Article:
2. No hope claims + overpopulation claims + radical environmentalism + abortion on demand + contraception + LGBTQ promotion + radical feminism = population crash ~ extinction ~ replacement by currently less stupid population.

  16. In his books about a future, underpopulated Earth (the other humans have gone to the stars) Simak paints an attractive lifestyle, with each human living in an estate served by robots.


    Which would have been obvious hadn’t people in the twentieth century taken the wrong lessons from the wealth and expansion after the Black Plague. You see — being mostly Marxist infused, even those who didn’t realize it — thinkers of the twentieth century thought of more people as more slices needing to be taken out of the common and fixed pie, and therefore fewer people meant more wealth. Only, of course, it was no such thing.

    I arise to defend Simak, specifically City which I think is what you have in mind here.

    I have always read Simak as hooking onto the same trend Heinlein did in “The Roads Must Roll”. Simak’s emptying in the cities was an extrapolation of “what happens to suburbia when instead of the car the helicopter becomes stock household transportation.” Certain the helicopter or some other flyer replacing the car was a common 40s and 50s sci-fi idea.

    The extrapolation was reading how the second great suburban movement, the one driven by the automobile, differed from the first, driven by trolley lines. In fact, one way you can spot a leftist talking about suburbs is blaiming the car for any suburban growth.

    There was no indication of a great die off in City. The families in the early stories are above replacement of 2.1 kids. The prior war is referenced, but its influence is one that was also real in the 40s and 50s, people moving out of fear of being nuked or even conventional bombing. This is closer to the emptying of cities during plague than the diminished population abandoning the land after.

    That said, I think the difference in mobility is really what makes the argument that they were not extrapolating from Marxism, but recent and current trends when the stories in City and similar stories were written.

    That the country palace was universal reflects Simak’s American birth. Even as the third most populous country in the world we have a lot of empty room. What he forecast in City would require population reduction in parts of Europe (although I’m not sure all) and certainly parts of Asia. It’s universal nature is a harder sell now than when I first read it circa 1982.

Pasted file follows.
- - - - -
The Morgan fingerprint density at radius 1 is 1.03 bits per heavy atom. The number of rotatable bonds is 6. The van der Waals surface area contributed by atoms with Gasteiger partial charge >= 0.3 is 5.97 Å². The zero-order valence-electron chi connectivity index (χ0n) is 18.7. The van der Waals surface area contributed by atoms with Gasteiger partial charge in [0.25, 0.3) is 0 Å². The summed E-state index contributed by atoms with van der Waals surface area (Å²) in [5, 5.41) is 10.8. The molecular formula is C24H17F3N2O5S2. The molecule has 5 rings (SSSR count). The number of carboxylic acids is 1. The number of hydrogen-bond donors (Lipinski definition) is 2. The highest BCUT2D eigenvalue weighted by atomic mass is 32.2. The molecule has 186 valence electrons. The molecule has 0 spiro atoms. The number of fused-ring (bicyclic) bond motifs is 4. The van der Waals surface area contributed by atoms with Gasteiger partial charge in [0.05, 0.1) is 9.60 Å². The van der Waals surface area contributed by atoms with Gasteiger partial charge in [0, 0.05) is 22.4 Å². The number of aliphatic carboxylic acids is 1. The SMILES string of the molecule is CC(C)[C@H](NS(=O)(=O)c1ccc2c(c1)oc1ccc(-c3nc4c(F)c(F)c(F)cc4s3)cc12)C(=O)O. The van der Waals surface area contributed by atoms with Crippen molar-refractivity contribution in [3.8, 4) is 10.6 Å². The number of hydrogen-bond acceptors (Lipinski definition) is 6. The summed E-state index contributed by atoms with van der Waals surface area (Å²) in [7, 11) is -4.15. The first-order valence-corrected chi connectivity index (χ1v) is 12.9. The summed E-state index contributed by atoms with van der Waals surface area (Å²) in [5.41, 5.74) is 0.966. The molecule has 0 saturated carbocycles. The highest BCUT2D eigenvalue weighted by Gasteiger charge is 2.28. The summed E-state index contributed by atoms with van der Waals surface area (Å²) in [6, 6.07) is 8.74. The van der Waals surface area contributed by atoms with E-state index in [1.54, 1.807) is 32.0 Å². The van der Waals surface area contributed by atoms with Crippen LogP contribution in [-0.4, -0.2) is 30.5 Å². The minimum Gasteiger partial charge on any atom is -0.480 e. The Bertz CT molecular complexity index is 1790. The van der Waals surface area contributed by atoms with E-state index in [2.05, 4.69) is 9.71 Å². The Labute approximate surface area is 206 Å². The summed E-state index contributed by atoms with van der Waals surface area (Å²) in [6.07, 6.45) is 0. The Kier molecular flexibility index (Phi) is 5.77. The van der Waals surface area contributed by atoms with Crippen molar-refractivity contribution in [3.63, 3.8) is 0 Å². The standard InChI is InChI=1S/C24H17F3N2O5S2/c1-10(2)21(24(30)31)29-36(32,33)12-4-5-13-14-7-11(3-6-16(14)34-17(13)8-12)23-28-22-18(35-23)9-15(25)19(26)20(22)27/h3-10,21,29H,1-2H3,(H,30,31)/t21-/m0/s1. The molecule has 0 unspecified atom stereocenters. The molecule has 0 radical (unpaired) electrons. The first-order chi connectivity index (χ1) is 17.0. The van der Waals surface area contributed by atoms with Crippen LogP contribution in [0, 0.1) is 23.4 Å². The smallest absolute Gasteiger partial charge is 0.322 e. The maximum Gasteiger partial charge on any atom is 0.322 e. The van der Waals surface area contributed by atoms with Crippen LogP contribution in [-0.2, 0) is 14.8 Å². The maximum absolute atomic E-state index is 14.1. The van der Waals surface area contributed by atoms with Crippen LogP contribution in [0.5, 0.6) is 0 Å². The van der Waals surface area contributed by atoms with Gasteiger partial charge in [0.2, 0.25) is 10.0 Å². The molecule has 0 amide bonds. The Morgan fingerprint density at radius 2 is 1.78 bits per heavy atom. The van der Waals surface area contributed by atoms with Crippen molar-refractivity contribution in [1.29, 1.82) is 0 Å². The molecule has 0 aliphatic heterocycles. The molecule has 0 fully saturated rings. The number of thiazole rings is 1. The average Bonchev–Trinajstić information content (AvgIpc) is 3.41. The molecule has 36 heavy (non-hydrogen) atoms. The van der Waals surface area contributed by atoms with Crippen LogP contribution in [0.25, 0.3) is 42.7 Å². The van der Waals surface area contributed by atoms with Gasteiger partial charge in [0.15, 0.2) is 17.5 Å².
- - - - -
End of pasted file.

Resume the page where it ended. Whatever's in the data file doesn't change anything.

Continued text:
The other issues is would the country palalce culture survived long enough for the diaspora to Jupiter that left Earth to the dogs, the robots, and ultimately the ants.

    1. “The extrapolation was reading how the second great suburban movement, the one driven by the automobile, differed from the first, driven by trolley lines. In fact, one way you can spot a leftist talking about suburbs is blaiming the car for any suburban growth.”

      Interesting remarks about American living preferences at the dawn of the trolley age, in 1902:

      “On one point the American is determined: He will not live near his work. You shall see him in the morning, one of sixty people in a car built for twenty-four, reading his paper, clinging to a strap, trodden, jostled, smirched, thrown into harrowing relations with men who drink whiskey, chew tobacco, eat raw onions, and incontinently breathe…The problems of his homeward journey in the evening will be still more difficult, because, in addition to the workers, the cars must carry the multitude of demoiselles who shop and go to matinees. To many men and women of business a seat is an undreamed luxury. Yet, they would be insulted if one were to ask why they did not live over their shops, as Frenchmen do, or in back of them, like Englishmen It is this uneasy instinct of Americans, this desire of their families to separate industrial and social life, that makes the use of the trolley car imperative, and the street railway in this manner widens the life and dominion of the people; it enables them to distribute themselves over wider spaces and unwittingly to symbolize the expansiveness of the nation.”